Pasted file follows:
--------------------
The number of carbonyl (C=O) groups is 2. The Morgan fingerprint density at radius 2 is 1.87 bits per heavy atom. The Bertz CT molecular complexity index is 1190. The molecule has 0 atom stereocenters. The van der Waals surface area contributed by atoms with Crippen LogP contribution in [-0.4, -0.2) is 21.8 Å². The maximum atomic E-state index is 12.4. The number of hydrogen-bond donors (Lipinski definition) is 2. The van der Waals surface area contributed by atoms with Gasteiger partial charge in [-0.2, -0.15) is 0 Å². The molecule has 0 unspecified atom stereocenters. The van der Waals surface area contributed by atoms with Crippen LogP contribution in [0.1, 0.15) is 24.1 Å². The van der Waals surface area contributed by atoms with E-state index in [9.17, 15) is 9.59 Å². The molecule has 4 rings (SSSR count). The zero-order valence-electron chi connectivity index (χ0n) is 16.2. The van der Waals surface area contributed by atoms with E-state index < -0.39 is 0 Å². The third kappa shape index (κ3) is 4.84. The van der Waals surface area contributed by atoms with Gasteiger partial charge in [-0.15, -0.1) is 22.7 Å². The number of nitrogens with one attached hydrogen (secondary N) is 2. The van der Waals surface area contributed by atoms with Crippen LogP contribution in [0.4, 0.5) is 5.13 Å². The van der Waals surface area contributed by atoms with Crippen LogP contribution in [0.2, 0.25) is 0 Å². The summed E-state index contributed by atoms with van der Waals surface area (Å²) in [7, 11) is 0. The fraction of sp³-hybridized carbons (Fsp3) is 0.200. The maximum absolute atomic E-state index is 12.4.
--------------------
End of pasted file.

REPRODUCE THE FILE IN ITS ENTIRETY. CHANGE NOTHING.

The number of carbonyl (C=O) groups is 2. The Morgan fingerprint density at radius 2 is 1.87 bits per heavy atom. The Bertz CT molecular complexity index is 1190. The molecule has 0 atom stereocenters. The van der Waals surface area contributed by atoms with Crippen LogP contribution in [-0.4, -0.2) is 21.8 Å². The maximum atomic E-state index is 12.4. The number of hydrogen-bond donors (Lipinski definition) is 2. The van der Waals surface area contributed by atoms with Gasteiger partial charge in [-0.2, -0.15) is 0 Å². The molecule has 0 unspecified atom stereocenters. The van der Waals surface area contributed by atoms with Crippen LogP contribution in [0.1, 0.15) is 24.1 Å². The van der Waals surface area contributed by atoms with E-state index in [9.17, 15) is 9.59 Å². The molecule has 4 rings (SSSR count). The zero-order valence-electron chi connectivity index (χ0n) is 16.2. The van der Waals surface area contributed by atoms with E-state index < -0.39 is 0 Å². The third kappa shape index (κ3) is 4.84. The van der Waals surface area contributed by atoms with Gasteiger partial charge in [-0.15, -0.1) is 22.7 Å². The number of nitrogens with one attached hydrogen (secondary N) is 2. The van der Waals surface area contributed by atoms with Crippen LogP contribution in [0.4, 0.5) is 5.13 Å². The van der Waals surface area contributed by atoms with Crippen LogP contribution in [0.2, 0.25) is 0 Å². The summed E-state index contributed by atoms with van der Waals surface area (Å²) in [7, 11) is 0. The fraction of sp³-hybridized carbons (Fsp3) is 0.200. The maximum absolute atomic E-state index is 12.4.